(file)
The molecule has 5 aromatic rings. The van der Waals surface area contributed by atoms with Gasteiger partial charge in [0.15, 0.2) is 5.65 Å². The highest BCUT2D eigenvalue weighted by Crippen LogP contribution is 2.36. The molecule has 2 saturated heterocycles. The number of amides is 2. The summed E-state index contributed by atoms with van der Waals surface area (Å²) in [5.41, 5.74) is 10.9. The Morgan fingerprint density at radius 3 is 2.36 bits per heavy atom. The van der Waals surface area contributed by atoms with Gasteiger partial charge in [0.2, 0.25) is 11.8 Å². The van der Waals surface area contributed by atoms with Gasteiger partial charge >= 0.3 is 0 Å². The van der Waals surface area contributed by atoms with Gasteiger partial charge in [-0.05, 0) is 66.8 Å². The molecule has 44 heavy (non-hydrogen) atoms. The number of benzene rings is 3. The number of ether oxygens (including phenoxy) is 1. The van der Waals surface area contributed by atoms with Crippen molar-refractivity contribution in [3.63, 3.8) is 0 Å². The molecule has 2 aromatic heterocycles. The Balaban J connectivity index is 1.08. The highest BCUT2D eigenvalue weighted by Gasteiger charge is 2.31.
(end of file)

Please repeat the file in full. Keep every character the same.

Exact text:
The molecule has 5 aromatic rings. The van der Waals surface area contributed by atoms with Gasteiger partial charge in [0.15, 0.2) is 5.65 Å². The highest BCUT2D eigenvalue weighted by Crippen LogP contribution is 2.36. The molecule has 2 saturated heterocycles. The number of amides is 2. The summed E-state index contributed by atoms with van der Waals surface area (Å²) in [5.41, 5.74) is 10.9. The Morgan fingerprint density at radius 3 is 2.36 bits per heavy atom. The van der Waals surface area contributed by atoms with Gasteiger partial charge in [0.2, 0.25) is 11.8 Å². The van der Waals surface area contributed by atoms with Gasteiger partial charge >= 0.3 is 0 Å². The van der Waals surface area contributed by atoms with Gasteiger partial charge in [-0.05, 0) is 66.8 Å². The molecule has 44 heavy (non-hydrogen) atoms. The number of benzene rings is 3. The number of ether oxygens (including phenoxy) is 1. The van der Waals surface area contributed by atoms with Crippen molar-refractivity contribution in [3.63, 3.8) is 0 Å². The molecule has 2 aromatic heterocycles. The Balaban J connectivity index is 1.08. The highest BCUT2D eigenvalue weighted by Gasteiger charge is 2.31.